Although pooled estimates were not statistically significantly different between DSM editions, prevalence estimates were smaller when studies used the DSM-III-R criteria for diagnosis of ADHD. It is possible that the inclusion of subtypes in both DSM-III and DSM-IV criteria allow for a broader group of children to be diagnosed with the disorder that our study has not had the power to detect. When different DSM criteria were considered simultaneously in a univariable and multivariable analysis, studies using the criteria of DSM-III-R had significantly lower ADHD prevalence than studies using either DSM-III or DSM-IV criteria.

The only other study characteristic that contributed to the variation in prevalence estimates was region. Estimates of ADHD prevalence were greater in the Middle East compared with North America in univariable analyses; multivariable analysis studies conducted with participants from Europe had lower prevalence estimates of ADHD compared with North America. Unexpectedly, sample size, sampling frame, informant, and measurement did not account for differences in prevalence estimates.

Our study has several strengths. It is the first to quantify changes to ADHD prevalence estimates over time. The included studies span 36 years and report on prevalence estimates of ADHD for >1 million children. We included all languages, and most regions of the world were represented. We used the most conservative estimates of prevalence by analyzing data in a manner that reflected best practice (eg, full criteria rather than partial criteria). This study is also the first to rate risk of bias of prevalence studies for ADHD.

The major limitation of our review is the sampling frames of the primary studies. Few studies used a whole population approach with random selection. Most were from single towns or regions, thereby limiting generalizability. The majority did not discuss the potential of nonresponse bias. We also did not contact authors to find unpublished studies; given the range of prevalence estimates over the 3 DSM editions, however, we do not consider this omission likely to have affected our outcomes.

To ensure that the study data were as homogeneous as possible, we extracted prevalence estimates from each by using the study’s most conservative diagnosis. This method may also be a limitation of our review. There are no agreed standards regarding accuracy or reliability of different informants, and studies vary in their informant source. Using the most conservative estimates based on informant and full criteria rather than partial criteria may have affected prevalence. Finally, only 55 studies reported clinician involvement in the diagnosis of ADHD, and studies using these informants decreased over time; the impact of this outcome is unclear.

There is significant community and professional concern that ADHD is overdiagnosed. Some researchers have argued that to determine if overdiagnosis of ADHD has occurred, a comparison of actual diagnoses with the prevalence estimate of a large-scale, well-conducted, national representative study would be suitable. We contend that our estimates provide a suitable benchmark. Over time and editions of the DSM, the high-quality estimates of prevalence are relatively consistent. If diagnoses from national or state population surveys exceed our estimate, then prima facie overdiagnosis of ADHD may be occurring for some children. If fewer, then underdiagnosis may be occurring.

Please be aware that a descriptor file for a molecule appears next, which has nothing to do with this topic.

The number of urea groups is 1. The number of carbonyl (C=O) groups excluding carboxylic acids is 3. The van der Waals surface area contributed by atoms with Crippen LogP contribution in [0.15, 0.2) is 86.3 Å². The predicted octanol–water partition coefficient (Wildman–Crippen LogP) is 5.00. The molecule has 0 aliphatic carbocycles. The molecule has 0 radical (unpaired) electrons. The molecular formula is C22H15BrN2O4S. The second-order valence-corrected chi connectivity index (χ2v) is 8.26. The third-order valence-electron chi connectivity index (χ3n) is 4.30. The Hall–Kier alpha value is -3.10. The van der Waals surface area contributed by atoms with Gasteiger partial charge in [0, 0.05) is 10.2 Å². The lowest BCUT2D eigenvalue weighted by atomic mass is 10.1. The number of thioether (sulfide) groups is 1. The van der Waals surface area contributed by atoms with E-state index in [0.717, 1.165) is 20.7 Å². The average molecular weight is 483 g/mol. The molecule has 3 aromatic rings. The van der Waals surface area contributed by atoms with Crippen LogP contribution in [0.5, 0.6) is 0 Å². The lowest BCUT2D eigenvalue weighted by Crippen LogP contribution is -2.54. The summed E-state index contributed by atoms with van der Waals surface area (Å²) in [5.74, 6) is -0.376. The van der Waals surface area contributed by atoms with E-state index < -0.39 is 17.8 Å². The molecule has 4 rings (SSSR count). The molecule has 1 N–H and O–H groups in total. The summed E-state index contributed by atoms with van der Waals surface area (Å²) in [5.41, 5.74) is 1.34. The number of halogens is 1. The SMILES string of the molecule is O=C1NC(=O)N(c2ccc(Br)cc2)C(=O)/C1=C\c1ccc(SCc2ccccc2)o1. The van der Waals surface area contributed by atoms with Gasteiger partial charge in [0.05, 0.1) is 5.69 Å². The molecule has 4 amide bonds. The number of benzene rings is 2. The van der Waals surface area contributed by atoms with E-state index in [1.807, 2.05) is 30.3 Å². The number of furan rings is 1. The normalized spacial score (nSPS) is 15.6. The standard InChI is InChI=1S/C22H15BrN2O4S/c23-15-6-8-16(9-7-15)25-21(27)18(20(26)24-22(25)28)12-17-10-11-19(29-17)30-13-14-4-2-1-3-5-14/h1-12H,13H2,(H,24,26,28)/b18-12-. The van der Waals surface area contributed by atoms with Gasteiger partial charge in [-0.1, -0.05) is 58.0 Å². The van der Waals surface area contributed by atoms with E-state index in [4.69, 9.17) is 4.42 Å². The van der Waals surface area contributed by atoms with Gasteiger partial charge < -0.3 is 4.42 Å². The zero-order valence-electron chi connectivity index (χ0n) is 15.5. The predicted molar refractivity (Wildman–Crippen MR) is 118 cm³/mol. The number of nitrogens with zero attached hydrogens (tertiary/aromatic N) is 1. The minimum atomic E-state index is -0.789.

Prevalence estimates matter because they have an anchoring effect. If a condition is considered rare, a clinician does not often consider it as a primary diagnosis. Conversely, if deemed common, the condition is often considered one of the most likely diagnoses. ADHD is a well-known, “common” childhood diagnosis, and publications of high estimates receive widespread media coverage. We have established a benchmark prevalence estimate for ADHD by systematically extracting the most robust and conservative estimates from 36 years of published research.

There was a wide variation in prevalence estimates between studies, and few factors in our meta-regression explain this variation. It is possible that how the diagnostic criteria were applied may explain some of the variation. For example, although 2 studies may consider the extent to which ADHD symptoms clinically affect an individual, the subjective interpretation of “clinically significant” can vary. This qualification was added to DSM-IV criteria and has been criticized for its subjectivity. It has been changed in the to symptoms must “interfere with, or reduce the quality of” functioning. How this change affects the prevalence of ADHD is unknown.

Conclusions

Given the range of prevalence estimates in published studies and that these estimates matter to professionals and the public alike, it is clear that how the criteria of the DSM are applied must be standard and systematic. Media reports of high rates of diagnosis may cause suspicion regarding the diagnosis overall and can lead to stigma for those diagnosed with the condition. Extensive media coverage of prevalence estimates that exceed expectations subject the diagnosis of ADHD to ridicule and incredulity, and harms those with severe problems the most. An accurate diagnosis is arguably the single most important thing a clinician can do for a patient, and our estimates may help to better establish population-based benchmarks for clinicians to consider.

Footnotes

Dr Thomas, Ms Sanders, Dr Doust, and Dr Glasziou conceptualized and designed the study; Dr Thomas led the review process, drafted the initial manuscript, and with Ms Sanders reviewed all articles and extracted data; and Dr Beller and Dr Thomas analyzed and interpreted the data. All authors made substantial contributions to revising the manuscript and approved the final manuscript as submitted.